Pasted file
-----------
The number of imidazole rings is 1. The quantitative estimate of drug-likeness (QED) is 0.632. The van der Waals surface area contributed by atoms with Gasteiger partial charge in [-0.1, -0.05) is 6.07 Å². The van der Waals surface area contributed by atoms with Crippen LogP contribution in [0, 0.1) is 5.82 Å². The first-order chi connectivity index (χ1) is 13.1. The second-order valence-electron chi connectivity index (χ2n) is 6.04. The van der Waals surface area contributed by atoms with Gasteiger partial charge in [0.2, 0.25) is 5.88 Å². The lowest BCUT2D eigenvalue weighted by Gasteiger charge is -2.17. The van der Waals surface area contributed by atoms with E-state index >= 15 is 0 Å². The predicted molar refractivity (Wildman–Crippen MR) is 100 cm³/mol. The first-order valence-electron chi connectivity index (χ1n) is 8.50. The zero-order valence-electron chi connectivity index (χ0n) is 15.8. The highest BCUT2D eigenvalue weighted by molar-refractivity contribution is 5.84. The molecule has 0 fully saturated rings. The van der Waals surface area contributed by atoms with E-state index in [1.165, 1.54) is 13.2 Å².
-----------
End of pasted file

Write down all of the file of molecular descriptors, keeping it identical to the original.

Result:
The number of imidazole rings is 1. The quantitative estimate of drug-likeness (QED) is 0.632. The van der Waals surface area contributed by atoms with Gasteiger partial charge in [-0.1, -0.05) is 6.07 Å². The van der Waals surface area contributed by atoms with Crippen LogP contribution in [0, 0.1) is 5.82 Å². The first-order chi connectivity index (χ1) is 13.1. The second-order valence-electron chi connectivity index (χ2n) is 6.04. The van der Waals surface area contributed by atoms with Gasteiger partial charge in [0.2, 0.25) is 5.88 Å². The lowest BCUT2D eigenvalue weighted by Gasteiger charge is -2.17. The van der Waals surface area contributed by atoms with E-state index >= 15 is 0 Å². The predicted molar refractivity (Wildman–Crippen MR) is 100 cm³/mol. The first-order valence-electron chi connectivity index (χ1n) is 8.50. The zero-order valence-electron chi connectivity index (χ0n) is 15.8. The highest BCUT2D eigenvalue weighted by molar-refractivity contribution is 5.84. The molecule has 0 fully saturated rings. The van der Waals surface area contributed by atoms with E-state index in [1.165, 1.54) is 13.2 Å².